Vada Pav, alternatively spelt Vada Pao, Wada Pav, or Wada Pao, is a vegetarian fast food dish native to the Indian state of Maharashtra. The dish consists of a deep fried potato dumpling placed inside a bread bun (pav) sliced almost in half through the middle. It is generally accompanied with one or more chutneys and a green chilli pepper. It originated as cheap street food in Mumbai, but is now served in food stalls and restaurants across India. It is also called Bombay Burger in keeping with its origins and its resemblance in physical form to a burger.
Boiled potato is mashed and mixed with spices, usually with green chilli, garlic, asafoetida, turmeric, and mustard seeds. The mass is then coated in gram flour batter and deep fried. The resultant fritter is served in a bread bun, accompanied by one or more chutneys and fried green chilli.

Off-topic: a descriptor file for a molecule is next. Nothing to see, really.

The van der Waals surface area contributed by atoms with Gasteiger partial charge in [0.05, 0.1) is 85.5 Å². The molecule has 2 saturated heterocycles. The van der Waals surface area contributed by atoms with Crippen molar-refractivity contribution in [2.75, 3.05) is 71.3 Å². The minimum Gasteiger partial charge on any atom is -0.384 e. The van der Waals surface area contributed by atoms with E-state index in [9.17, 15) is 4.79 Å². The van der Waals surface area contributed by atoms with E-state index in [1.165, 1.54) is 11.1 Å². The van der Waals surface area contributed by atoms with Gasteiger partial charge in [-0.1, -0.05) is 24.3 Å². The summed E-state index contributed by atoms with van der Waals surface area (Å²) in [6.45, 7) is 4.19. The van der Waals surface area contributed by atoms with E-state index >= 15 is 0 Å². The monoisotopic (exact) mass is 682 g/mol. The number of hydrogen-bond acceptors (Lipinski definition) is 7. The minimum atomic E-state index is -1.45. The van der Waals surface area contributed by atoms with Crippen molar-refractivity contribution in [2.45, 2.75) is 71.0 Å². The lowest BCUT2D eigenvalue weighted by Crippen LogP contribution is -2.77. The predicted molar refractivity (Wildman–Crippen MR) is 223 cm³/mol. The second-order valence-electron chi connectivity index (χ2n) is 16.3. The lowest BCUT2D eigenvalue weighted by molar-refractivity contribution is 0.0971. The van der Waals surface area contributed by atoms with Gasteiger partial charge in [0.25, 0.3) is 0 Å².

The most common theory of the Vada Pav's origin is that it was invented in the erstwhile mill-heartland of Central Mumbai, then known as "Bombay". The carbohydrate-rich snack catered to the mill workers of what then known as Girangaon. The combination of the potato dumpling (batata vada) placed inside a pav quickly became popular in Girangaon and later the rest of Mumbai. Despite the ethnocentrism in Maharashtra, Vada Pav is claimed to be a part of the culture of Marathis despite the concept of a sandwich (a filling of potato within slices of bread) being western.
One of the earliest kiosks selling Vada Pav is said to be Khidki Vada Pav located in Kalyan. It was started in the late 1960s by the Vaze family, who used to hand out Vada Pav from a khidki (the Marathi word for "window") of their house facing the road.
Vada pav served with a side of green chili pepper garlic chutney
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